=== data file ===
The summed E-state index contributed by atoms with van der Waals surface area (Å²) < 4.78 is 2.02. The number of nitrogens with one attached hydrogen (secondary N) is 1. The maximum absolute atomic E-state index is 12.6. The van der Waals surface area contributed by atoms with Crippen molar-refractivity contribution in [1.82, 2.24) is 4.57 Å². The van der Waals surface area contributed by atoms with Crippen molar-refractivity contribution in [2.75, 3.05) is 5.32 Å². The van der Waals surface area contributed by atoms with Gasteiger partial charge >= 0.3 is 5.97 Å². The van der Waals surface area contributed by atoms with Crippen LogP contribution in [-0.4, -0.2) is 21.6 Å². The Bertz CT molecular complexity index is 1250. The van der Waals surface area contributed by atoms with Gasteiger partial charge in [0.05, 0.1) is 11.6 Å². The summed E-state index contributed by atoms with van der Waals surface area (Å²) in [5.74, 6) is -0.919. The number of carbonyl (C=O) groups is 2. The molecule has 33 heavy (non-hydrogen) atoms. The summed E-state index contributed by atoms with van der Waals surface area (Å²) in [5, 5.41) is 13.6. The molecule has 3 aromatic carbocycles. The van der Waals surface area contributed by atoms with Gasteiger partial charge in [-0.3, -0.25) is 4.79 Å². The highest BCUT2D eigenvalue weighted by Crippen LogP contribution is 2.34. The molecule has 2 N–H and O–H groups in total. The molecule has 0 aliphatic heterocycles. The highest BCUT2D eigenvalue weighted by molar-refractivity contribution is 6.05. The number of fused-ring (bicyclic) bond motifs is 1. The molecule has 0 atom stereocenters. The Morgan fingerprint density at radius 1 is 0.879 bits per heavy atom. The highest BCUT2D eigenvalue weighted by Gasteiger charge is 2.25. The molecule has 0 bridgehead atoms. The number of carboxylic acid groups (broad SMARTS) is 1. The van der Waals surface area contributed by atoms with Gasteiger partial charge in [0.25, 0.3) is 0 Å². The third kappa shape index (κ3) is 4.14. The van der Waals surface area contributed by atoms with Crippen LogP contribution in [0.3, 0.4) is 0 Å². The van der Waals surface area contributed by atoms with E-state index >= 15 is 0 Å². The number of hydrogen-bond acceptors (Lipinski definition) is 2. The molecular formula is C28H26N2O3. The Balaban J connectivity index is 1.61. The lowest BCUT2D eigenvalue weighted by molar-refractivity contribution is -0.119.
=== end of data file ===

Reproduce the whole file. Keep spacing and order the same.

The summed E-state index contributed by atoms with van der Waals surface area (Å²) < 4.78 is 2.02. The number of nitrogens with one attached hydrogen (secondary N) is 1. The maximum absolute atomic E-state index is 12.6. The van der Waals surface area contributed by atoms with Crippen molar-refractivity contribution in [1.82, 2.24) is 4.57 Å². The van der Waals surface area contributed by atoms with Crippen molar-refractivity contribution in [2.75, 3.05) is 5.32 Å². The van der Waals surface area contributed by atoms with Gasteiger partial charge >= 0.3 is 5.97 Å². The van der Waals surface area contributed by atoms with Crippen LogP contribution in [-0.4, -0.2) is 21.6 Å². The Bertz CT molecular complexity index is 1250. The van der Waals surface area contributed by atoms with Gasteiger partial charge in [0.05, 0.1) is 11.6 Å². The summed E-state index contributed by atoms with van der Waals surface area (Å²) in [5.74, 6) is -0.919. The number of carbonyl (C=O) groups is 2. The molecule has 33 heavy (non-hydrogen) atoms. The summed E-state index contributed by atoms with van der Waals surface area (Å²) in [5, 5.41) is 13.6. The molecule has 3 aromatic carbocycles. The van der Waals surface area contributed by atoms with Gasteiger partial charge in [-0.3, -0.25) is 4.79 Å². The highest BCUT2D eigenvalue weighted by Crippen LogP contribution is 2.34. The molecule has 2 N–H and O–H groups in total. The molecule has 0 aliphatic heterocycles. The highest BCUT2D eigenvalue weighted by molar-refractivity contribution is 6.05. The number of fused-ring (bicyclic) bond motifs is 1. The molecule has 0 atom stereocenters. The Morgan fingerprint density at radius 1 is 0.879 bits per heavy atom. The highest BCUT2D eigenvalue weighted by Gasteiger charge is 2.25. The molecule has 0 bridgehead atoms. The number of carboxylic acid groups (broad SMARTS) is 1. The van der Waals surface area contributed by atoms with Gasteiger partial charge in [0.25, 0.3) is 0 Å². The third kappa shape index (κ3) is 4.14. The van der Waals surface area contributed by atoms with Crippen LogP contribution in [0.3, 0.4) is 0 Å². The van der Waals surface area contributed by atoms with E-state index >= 15 is 0 Å². The number of hydrogen-bond acceptors (Lipinski definition) is 2. The molecular formula is C28H26N2O3. The Balaban J connectivity index is 1.61. The lowest BCUT2D eigenvalue weighted by molar-refractivity contribution is -0.119.